Tarot Talk & How To: Reading for Money, and Pricing Yourself as a Reader

“But Lexi, isn’t it bad praxis to perform readings for money? Does selling a spiritual practice taint its value? How much should a reading cost, then?”

Today, I thought I’d tackle all of these concerns in one swoop, as I receive questions like this quite often. Let’s move down the line and break it down bit by bit, and grapple with something that is not always so fun to grapple with: money.

Isn’t it bad praxis to perform readings for money?

No, unless you think it is.

If we lived in a world where I could trade and barter, a world without money where I could live off of only my talents and have no need for paper bills, I’d for sure love to give readings for the sake of giving readings. Alas, people pay for time and labor in cash value, and so that is what I do as well.

Tarot readers are people with bills to pay, mouths to feed, and our time means something too, so there came a time where I, after deciding that I had the proper experience, knew I deserved to be compensated for my labor, talent, time, and studying. For a lot of readers, it’s hard to take that leap; there isn’t really a widely designated certification or a validation that your practice is ready to be sold to the public.

If it seriously bothers you to receive money for a reading, don’t do it. But you may want to ask yourself why that is, especially if you would receive money for a hobby or practice where you had a similar amount of experience.

Does selling a spiritual practice taint its value?

Let’s clarify that card reading is a spiritual practice… sometimes. For me, card reading is often a spiritual practice, but using one’s intuition isn’t innately spiritual nor religious. For some, card reading is not at all spiritual, and for others, card reading is only spiritual or connected to their religious practices.

And… no, it won’t “taint” your spiritual practice. Services that help people, that provide aid and comfort and relief, or even that connect to a higher power — these are still often not unpaid, and we still often consider them quite valid. When you pay for a readers’ service, you are, for the most part, paying for their time and for their skill, like most other services that you pay for. These aren’t things that tend to get overridden by cash exchange (thankfully).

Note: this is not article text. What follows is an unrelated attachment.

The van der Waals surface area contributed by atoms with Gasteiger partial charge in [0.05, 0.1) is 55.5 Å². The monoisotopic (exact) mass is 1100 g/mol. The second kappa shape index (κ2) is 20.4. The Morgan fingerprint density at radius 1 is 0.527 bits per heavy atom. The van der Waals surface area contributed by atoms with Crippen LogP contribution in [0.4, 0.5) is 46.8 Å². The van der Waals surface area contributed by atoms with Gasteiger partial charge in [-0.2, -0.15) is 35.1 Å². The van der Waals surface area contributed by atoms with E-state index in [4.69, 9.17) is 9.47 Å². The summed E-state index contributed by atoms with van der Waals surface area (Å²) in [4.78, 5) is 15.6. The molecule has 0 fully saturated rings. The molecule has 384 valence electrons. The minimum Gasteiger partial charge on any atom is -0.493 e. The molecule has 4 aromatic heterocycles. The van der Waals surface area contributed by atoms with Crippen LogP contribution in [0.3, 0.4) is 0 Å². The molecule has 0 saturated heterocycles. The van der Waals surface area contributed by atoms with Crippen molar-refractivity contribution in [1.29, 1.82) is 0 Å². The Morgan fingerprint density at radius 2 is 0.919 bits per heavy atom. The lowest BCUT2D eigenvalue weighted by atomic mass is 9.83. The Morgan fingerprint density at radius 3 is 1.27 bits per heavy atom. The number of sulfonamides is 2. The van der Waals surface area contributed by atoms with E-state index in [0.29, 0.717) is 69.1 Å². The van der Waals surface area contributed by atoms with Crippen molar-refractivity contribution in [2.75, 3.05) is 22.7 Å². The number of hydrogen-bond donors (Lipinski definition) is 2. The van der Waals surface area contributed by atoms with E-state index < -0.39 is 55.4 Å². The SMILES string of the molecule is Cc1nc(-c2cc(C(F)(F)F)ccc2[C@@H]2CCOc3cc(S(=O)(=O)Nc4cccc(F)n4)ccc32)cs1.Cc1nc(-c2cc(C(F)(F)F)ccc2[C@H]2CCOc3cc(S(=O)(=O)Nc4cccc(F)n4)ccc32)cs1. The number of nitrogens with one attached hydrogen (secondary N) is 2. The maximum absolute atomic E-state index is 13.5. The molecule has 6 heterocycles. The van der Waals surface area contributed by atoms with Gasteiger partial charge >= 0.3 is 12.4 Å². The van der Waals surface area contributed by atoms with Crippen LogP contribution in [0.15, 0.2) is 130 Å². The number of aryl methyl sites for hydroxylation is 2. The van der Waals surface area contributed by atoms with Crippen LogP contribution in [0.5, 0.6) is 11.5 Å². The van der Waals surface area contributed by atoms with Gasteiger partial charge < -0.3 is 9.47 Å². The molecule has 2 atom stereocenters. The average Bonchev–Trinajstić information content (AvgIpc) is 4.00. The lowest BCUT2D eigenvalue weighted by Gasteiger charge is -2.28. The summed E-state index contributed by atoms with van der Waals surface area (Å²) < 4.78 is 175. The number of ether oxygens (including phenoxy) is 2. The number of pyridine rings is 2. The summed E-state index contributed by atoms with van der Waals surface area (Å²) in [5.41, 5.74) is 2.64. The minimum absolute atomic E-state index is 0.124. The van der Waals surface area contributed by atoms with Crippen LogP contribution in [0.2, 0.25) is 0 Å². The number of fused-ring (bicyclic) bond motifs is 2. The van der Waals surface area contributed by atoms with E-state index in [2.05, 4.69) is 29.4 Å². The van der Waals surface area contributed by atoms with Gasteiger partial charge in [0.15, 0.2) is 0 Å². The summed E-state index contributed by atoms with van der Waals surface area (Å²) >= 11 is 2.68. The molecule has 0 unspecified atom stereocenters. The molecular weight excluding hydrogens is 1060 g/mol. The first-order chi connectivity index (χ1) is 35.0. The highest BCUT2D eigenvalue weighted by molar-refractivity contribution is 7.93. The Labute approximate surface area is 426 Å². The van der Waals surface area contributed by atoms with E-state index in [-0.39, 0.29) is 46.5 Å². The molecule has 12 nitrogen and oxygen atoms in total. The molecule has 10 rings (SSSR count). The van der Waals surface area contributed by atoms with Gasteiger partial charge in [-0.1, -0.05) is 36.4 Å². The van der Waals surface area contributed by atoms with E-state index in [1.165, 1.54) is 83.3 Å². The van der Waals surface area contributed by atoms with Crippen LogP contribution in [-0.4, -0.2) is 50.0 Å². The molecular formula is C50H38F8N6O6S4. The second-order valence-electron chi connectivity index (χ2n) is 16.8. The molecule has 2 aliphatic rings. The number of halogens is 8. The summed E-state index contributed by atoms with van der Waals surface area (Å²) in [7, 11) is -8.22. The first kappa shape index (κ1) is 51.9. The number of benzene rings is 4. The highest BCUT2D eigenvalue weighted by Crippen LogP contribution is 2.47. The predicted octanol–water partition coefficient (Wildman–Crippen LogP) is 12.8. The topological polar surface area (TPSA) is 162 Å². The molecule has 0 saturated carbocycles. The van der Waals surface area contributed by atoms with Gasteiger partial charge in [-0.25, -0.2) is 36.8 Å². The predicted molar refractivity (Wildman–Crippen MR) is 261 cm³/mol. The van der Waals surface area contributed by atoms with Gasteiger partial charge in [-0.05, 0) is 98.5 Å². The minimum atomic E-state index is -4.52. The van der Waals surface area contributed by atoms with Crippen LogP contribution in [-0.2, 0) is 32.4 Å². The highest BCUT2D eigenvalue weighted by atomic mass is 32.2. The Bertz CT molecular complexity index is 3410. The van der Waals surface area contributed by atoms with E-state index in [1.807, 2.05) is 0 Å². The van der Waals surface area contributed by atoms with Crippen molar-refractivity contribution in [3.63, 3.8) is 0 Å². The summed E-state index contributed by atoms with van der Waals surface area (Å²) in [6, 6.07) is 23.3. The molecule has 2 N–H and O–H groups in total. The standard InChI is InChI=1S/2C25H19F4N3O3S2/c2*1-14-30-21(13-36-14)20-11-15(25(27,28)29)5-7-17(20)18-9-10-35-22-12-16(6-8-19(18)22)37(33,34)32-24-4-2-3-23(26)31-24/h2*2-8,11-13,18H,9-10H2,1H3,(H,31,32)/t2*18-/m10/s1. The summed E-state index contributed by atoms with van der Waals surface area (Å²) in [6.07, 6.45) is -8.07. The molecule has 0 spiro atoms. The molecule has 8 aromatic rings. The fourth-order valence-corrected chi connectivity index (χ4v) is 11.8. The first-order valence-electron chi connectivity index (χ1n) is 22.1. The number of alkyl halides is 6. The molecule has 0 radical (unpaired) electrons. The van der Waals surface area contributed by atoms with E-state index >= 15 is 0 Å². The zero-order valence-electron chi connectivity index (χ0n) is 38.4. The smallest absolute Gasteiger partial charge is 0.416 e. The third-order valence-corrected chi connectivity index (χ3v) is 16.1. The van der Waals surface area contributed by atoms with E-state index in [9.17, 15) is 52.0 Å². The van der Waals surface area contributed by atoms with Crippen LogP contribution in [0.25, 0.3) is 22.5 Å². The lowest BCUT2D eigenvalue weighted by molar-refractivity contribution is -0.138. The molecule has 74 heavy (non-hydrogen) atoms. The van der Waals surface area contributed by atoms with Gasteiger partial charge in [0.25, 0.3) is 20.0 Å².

How much should a reading cost, then?

When I would give out free readings in the beginning for practice, I would accept tips and donations, but there was no pricing on my readings, as I was only just beginning, and did not feel comfortable accepting payment quite yet. Once I started my business, my pricing was extremely low to reflect my experience, confidence, and capability that I had at the time. When I raise or adjust my prices, I am doing so because I feel that it better reflects my skill and the service I’m putting out at the time.

Some readers will feel immediately comfortable putting a price tag on their services, and some will take some time to get there. I think this sort of conundrum may pop up no matter what kind of freelance work we’re talking about here, because putting a numerical value on your skill is pretty dang hard sometimes, speaking of cards or not. You may ultimately conclude this isn’t something you want to sell, and that’s okay too. Just because you enjoy doing something and you’re good at it also doesn’t mean you have to immediately run to price it — but you also shouldn’t feel guilty about deciding to put a number on your service either.

If you feel super iffy about it but still want to put your leg in, start with low pricing, and see how it feels to get the experience of working with a paying client. Ultimately, though, you are the only person who can decide that it’s time to sell your service, and you should also be the one to price it at a range you’re comfortable with.